Guest speaker for the evening was John Clarice McGlashan, of McGlashan Silverware Limited, Bell’s Corners, who was introduced by president W ard McGill and thanked by Dr. Jim Coupland. The speaker who attended the Duke of Edinburgh’s Commonwealth Conference on “LabourManagement Trends,” gave a brief but interesting talk on the subject. One of the topics brought out in his talk was on “How to live, with Unions and visa versa.” Lion Stewart Lee, speaking foi the committee in charge of thel annually sponsored Public Speak-, ing Contest, announced that the event this year would be on Friday, Jan. 31st when the contestants would battle it out for the T. A. Thompson Trophy and the Almonte Lions Club prizes. The area finals are to be held in Smiths Falls in early March. Dr. Otto Schulte, speaking on behalf of th e gathering, thanked the ladies of St. Mary’s Church for catering to the banquet. Jan 1958

Sandy FranceMarilyn Syme, Mary Snedden, Rosalyn Robertson 9 read Remembering Rosy Robertson
), Iris Guthrie, Gwen Egan, ?? , Noreen Armstrong–Photo- Thanks to Isabel Fox

Iris Guthrie May Queen Almonte High School around 1959

Miss Almonte 1975

Still Looking for Memories of Theresa Galvin –Miss Almonte

Mr. Mississippi Beauty Pageant 1982 Joe Banks

Jean Duncan Lanark Dairy Queen

Remembering Rosy Robertson

1970s Lanark County Beauty Queens

Here She Comes Miss Almonte — Karen Hirst and other Notes

Here She Comes Miss Eastern Ontario –Photos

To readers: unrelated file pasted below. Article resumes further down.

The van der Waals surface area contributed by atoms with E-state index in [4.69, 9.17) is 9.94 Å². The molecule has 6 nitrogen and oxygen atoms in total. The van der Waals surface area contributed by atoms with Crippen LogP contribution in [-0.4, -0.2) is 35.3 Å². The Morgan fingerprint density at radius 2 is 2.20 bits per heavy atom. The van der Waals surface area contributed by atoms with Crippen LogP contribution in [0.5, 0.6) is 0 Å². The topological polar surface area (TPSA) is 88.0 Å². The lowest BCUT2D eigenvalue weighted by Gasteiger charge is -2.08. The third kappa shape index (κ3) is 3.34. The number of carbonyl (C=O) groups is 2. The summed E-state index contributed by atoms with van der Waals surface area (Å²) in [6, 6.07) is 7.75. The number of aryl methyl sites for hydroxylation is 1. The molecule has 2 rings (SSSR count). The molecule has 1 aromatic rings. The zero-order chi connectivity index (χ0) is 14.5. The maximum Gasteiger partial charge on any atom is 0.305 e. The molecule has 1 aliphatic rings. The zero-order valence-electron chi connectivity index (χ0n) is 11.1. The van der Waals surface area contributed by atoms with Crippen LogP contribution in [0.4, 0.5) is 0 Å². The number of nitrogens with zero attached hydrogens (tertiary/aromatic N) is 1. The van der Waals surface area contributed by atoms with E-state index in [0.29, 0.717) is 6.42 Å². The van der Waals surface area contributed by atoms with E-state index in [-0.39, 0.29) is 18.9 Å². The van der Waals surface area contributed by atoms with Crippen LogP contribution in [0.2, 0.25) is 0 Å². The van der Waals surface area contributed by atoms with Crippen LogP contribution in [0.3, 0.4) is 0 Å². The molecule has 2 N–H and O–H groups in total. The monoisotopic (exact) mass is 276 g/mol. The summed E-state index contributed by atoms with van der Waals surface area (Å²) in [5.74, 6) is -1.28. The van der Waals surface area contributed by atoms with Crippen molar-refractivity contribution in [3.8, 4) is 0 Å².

The Dark World of the Miss Civil Service Beauty Contests

  1. Here She Comes Miss Eastern Ontario –Photos
  2. Last Night I Saw Someone I Loved at the Halloween Parade
  3. Glamorous Marilyn Allen Miss Snow Queen and Others 1950s

Remembering the Martins — Hardware Store Almonte

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Remembering the Martins — Hardware Store Almonte
January 1957 Almonte Gazette

Two popular residents of Almonte received felicitations from their fellow citizens on Saturday, Dec. 29th in the persons of Mr. and Mrs. J. H. Martin. It was the sixtieth anniversary of their wedding milepost comparatively few people live to observe. They spent the occasion quietly at their home on Bridge Street with their family and friends dropping In to tender congratulations.

Mr. Martin retired from business as a hardware merchant, and heating equipment contractor only last May. In his time he was a colorful, public spirited man having served for many years as a school trustee and as fire chief. He was an ardent supporter of all outdoor sports taking great interest in hockey, baseball, curling, and in his youth was a lusty- lacrosse player.